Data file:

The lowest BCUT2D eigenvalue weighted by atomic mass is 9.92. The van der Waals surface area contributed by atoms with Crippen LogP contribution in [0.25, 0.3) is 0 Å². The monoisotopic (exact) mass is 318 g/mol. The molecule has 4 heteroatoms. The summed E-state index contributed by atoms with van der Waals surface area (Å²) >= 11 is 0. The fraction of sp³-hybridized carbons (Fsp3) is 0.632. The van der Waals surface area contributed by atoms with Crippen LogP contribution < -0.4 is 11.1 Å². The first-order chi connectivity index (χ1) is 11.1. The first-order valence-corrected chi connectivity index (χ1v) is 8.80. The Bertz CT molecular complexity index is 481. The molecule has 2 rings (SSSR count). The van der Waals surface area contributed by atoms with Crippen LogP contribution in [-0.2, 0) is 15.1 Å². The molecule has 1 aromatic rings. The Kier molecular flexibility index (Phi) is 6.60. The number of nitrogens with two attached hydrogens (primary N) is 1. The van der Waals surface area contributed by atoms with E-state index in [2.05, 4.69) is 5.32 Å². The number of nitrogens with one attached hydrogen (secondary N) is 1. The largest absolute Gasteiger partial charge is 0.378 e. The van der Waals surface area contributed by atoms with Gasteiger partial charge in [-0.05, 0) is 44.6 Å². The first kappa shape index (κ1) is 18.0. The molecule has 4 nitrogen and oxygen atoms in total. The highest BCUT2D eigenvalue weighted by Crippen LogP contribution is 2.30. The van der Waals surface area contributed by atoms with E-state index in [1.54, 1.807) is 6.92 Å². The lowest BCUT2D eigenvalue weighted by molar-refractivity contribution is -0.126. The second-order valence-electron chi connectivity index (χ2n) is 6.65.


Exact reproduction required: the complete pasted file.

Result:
The lowest BCUT2D eigenvalue weighted by atomic mass is 9.92. The van der Waals surface area contributed by atoms with Crippen LogP contribution in [0.25, 0.3) is 0 Å². The monoisotopic (exact) mass is 318 g/mol. The molecule has 4 heteroatoms. The summed E-state index contributed by atoms with van der Waals surface area (Å²) >= 11 is 0. The fraction of sp³-hybridized carbons (Fsp3) is 0.632. The van der Waals surface area contributed by atoms with Crippen LogP contribution < -0.4 is 11.1 Å². The first-order chi connectivity index (χ1) is 11.1. The first-order valence-corrected chi connectivity index (χ1v) is 8.80. The Bertz CT molecular complexity index is 481. The molecule has 2 rings (SSSR count). The van der Waals surface area contributed by atoms with Crippen LogP contribution in [-0.2, 0) is 15.1 Å². The molecule has 1 aromatic rings. The Kier molecular flexibility index (Phi) is 6.60. The number of nitrogens with two attached hydrogens (primary N) is 1. The van der Waals surface area contributed by atoms with E-state index in [2.05, 4.69) is 5.32 Å². The number of nitrogens with one attached hydrogen (secondary N) is 1. The largest absolute Gasteiger partial charge is 0.378 e. The van der Waals surface area contributed by atoms with Gasteiger partial charge in [-0.05, 0) is 44.6 Å². The first kappa shape index (κ1) is 18.0. The molecule has 4 nitrogen and oxygen atoms in total. The highest BCUT2D eigenvalue weighted by Crippen LogP contribution is 2.30. The van der Waals surface area contributed by atoms with E-state index in [1.54, 1.807) is 6.92 Å². The lowest BCUT2D eigenvalue weighted by molar-refractivity contribution is -0.126. The second-order valence-electron chi connectivity index (χ2n) is 6.65.